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Tips from Justin Zackham

Updated: Jan 30, 2020

I got to spend a very enjoyable afternoon chatting with the wonderfully talented and charming Justin Zackham, screenwriter, director and producer of films including “The Bucket List”, “The Big Wedding” and “One Chance”. Justin is in Ireland as he is writing the adaptation of the feature documentary “Southpaw” with producer Liam McGrath. Justin very generously gave us his time, insight and advice on creating film and TV drama.

It is no surprise that A lister cast want to work with Justin (Jack Nicholson, Morgan Freeman, Robert De Niro, Diane Keaton, Susan Sarandon, Robin Williams, James Corden, Julie Walters…) as he is, like his films smart, funny, convivial, entertaining and a great storyteller.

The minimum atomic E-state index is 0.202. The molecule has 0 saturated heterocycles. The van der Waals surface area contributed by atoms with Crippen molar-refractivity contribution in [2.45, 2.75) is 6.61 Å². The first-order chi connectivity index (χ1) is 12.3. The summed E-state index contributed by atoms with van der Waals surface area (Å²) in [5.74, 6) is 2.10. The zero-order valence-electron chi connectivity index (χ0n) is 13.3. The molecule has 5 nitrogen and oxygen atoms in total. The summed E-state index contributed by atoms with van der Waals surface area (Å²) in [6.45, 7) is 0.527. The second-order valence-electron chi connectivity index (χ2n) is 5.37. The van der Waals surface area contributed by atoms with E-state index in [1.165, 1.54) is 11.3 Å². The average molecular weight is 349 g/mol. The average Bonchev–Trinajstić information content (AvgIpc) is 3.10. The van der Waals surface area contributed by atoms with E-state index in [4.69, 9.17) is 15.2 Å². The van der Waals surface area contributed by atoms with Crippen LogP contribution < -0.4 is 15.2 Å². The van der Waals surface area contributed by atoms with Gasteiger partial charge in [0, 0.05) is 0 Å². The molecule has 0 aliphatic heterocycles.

Justin explained that his love of film is about the first few minutes after he comes out of the cinema and he can see his own life more objectively. What a wonderful observation of the power of film; in a story well told, we are so absorbed in the screen character’s journey we have a little distance from our own lives and are afforded a rare external glimpse of ourselves and the possibility of greater self-awareness.

Some of his top tips

Get audience at the end of a film, blow them away with what the film is driving toward. In his words “the ending better be satisfying”.

The closer you can get a joke to the emotional moment, the more powerful the experience for audience.